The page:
Sexual assault is another form of gender-based violence with women representing 92 percent of police-reported sexual assault. People who identify as homosexual or bisexual have higher risks and experience six times higher rates of sexual assault. It’s the only violent crime in Canada that is not currently in decline, Ms. Jol said. “Approximately 4.7 million or 30 percent of all women aged 15 and older have been sexually assaulted outside of a sexual relationship at least once since the age of 15.”

Sexual assault refers to “sexual assault contact behaviour that occurs without the express consent of the victim,” said Ms. Jol. “When I say consent, I mean verbal and more or less enthusiastic consent for an explicit sexual act or touching. Not saying anything is not a yes. No is not a yes. Moving away is not a yes.”

She also spoke about human trafficking as a form of gender-based violence, largely affecting women, girls and sexual and gender-diverse people. Human trafficking includes the grooming, recruiting, transporting, holding, isolating victims to exploit them or to help someone exploit them, generally for sexual purposes or for work. Sex trafficking affects all demographics but particularly impacts people who lack support networks, have fewer economic opportunities, or that have previously experienced violence before.

The majority of human trafficking in Canada occurs in urban centres but in Ontario, it mostly happens on our 400 series highways. “Victims are moved from hotel to hotel being sold to different people who are buying sex along the highway,” Ms. Jol said. “We are located between Sault Ste. Marie and Sudbury, which are two very large hotspots for human trafficking and within the community, Indigenous women and girls and the LGTBQ communities are overrepresented in human trafficking.”

Why does gender-based violence remain so prevalent in our society? “Gender inequality, unequal power relationships, widespread sexist sociocultural ideas and structures that reinforce the idea that needs and structures, rights and beliefs of men are more important and are more current those of women, girls, and gender-diverse populations. Gender equality is not only fundamental to human rights but a necessary foundation for a stable world.”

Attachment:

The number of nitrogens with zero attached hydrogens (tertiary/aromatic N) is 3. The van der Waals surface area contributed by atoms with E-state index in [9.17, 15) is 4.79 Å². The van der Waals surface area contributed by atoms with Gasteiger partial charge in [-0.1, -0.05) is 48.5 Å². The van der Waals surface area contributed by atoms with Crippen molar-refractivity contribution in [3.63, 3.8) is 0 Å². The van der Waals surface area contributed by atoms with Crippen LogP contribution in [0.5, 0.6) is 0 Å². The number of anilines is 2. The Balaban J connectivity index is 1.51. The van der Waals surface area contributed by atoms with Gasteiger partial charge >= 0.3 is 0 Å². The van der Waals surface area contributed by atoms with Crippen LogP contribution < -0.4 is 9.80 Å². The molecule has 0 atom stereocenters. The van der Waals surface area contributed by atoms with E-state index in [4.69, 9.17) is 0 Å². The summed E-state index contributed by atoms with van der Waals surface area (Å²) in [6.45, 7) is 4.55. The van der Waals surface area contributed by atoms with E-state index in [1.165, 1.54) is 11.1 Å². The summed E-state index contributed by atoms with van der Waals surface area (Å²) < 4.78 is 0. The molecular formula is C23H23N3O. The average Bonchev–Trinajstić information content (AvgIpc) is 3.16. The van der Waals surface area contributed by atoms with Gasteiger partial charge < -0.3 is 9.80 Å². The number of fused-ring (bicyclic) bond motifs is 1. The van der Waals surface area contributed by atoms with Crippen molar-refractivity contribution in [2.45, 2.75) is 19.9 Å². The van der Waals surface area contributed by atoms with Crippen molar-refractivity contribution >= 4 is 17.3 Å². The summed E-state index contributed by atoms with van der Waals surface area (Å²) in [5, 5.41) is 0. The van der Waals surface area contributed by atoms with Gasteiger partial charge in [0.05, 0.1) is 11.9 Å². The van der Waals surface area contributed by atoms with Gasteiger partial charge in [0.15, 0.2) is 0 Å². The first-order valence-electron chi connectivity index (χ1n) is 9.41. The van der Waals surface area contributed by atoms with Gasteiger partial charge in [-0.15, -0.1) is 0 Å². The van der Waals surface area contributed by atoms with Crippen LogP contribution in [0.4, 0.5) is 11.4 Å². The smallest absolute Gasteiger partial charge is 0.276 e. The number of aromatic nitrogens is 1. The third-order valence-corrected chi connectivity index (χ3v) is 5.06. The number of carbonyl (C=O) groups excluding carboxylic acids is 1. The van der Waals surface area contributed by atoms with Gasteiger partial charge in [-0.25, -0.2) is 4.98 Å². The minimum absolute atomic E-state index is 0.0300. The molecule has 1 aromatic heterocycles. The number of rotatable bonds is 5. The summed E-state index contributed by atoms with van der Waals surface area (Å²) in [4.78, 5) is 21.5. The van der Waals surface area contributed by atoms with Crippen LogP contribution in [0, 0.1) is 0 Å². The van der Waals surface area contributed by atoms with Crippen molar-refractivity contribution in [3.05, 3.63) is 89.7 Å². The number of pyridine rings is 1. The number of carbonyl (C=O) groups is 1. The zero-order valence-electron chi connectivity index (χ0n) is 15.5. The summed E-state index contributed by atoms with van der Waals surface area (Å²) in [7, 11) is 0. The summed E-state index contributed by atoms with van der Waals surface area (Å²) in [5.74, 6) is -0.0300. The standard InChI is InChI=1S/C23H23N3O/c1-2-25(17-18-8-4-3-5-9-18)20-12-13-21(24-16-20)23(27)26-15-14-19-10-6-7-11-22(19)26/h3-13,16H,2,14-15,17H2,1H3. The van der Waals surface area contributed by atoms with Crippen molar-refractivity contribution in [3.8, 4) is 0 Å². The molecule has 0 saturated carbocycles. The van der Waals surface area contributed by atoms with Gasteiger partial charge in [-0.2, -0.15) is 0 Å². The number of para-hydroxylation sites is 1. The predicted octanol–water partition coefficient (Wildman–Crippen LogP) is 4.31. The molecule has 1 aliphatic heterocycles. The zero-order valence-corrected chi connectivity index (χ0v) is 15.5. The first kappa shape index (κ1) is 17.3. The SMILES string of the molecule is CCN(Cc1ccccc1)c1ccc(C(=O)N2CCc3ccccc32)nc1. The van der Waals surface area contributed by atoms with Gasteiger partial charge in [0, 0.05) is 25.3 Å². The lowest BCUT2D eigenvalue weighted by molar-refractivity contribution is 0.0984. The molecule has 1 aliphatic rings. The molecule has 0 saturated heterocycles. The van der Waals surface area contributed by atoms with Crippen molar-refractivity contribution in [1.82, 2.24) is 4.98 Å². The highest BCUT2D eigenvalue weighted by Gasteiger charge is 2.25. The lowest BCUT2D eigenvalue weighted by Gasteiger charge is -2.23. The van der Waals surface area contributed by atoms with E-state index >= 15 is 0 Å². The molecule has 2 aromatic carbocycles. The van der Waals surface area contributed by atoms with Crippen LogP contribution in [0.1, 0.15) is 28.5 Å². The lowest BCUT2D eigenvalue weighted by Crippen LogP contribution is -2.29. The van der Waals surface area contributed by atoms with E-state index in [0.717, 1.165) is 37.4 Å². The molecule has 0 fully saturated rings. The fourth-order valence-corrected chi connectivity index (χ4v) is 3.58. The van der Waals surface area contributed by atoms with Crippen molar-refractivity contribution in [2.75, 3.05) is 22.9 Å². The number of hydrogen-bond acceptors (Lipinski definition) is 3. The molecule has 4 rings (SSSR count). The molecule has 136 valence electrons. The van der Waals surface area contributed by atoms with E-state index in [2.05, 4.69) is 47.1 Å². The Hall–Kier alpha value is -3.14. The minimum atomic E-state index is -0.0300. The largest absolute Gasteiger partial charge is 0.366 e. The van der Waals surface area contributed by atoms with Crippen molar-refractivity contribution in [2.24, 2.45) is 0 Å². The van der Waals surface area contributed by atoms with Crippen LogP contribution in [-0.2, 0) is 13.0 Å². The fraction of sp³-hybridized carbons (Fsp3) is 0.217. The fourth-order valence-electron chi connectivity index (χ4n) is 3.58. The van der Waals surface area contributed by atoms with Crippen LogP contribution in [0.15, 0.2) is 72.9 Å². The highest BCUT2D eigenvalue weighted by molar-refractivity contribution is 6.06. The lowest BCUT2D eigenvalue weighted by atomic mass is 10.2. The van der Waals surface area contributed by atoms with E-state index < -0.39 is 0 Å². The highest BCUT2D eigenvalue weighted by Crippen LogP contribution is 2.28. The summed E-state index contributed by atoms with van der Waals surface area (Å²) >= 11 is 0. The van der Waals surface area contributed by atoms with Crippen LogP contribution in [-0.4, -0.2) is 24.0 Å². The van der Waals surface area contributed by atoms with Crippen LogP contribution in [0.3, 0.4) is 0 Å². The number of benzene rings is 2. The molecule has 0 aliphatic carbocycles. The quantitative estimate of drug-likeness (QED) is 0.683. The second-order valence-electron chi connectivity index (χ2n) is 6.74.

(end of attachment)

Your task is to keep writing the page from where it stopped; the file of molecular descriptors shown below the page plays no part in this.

Colonial systems and laws which especially affect First Nations people, Metis and Inuit women are also contributing factors, she said. Indigenous women are seven times more likely to be killed compared to non-Indigenous women.

Many lives have been lost to gender-based violence. Approximately every six days a woman loses her life in Canada, killed by her intimate partner. Between 2019 and 2020, 37 Ontario women lost their lives to gender-based violence.

“Working in this violence against women work for quite a while and being a feminist my whole life, it’s still overwhelming seeing everything that has happened and all the work that needs to be done to reduce gender-based violence in our communities,” Ms. Jol said.

The COVID-19 pandemic has only amplified the gender-based violence we see in our community, she added. “I see it in the work that I do, and I want to take a moment with all of you who were able to join us this evening, to take a few moments to remember those who have lost their lives, those who continue to be harmed by gender-based violence, and to reflect upon our role as we move forward in reducing GBV in our community and in Canada and the world.”

Manitoulin Family Resources supports are available free of charge. Call toll-free 1-800-465-6788 or 705-377-5160 or text 705-968-0499. Always call 911 in an emergency.

Lori Thompson, Local Journalism Initiative Reporter, The Manitoulin Expositor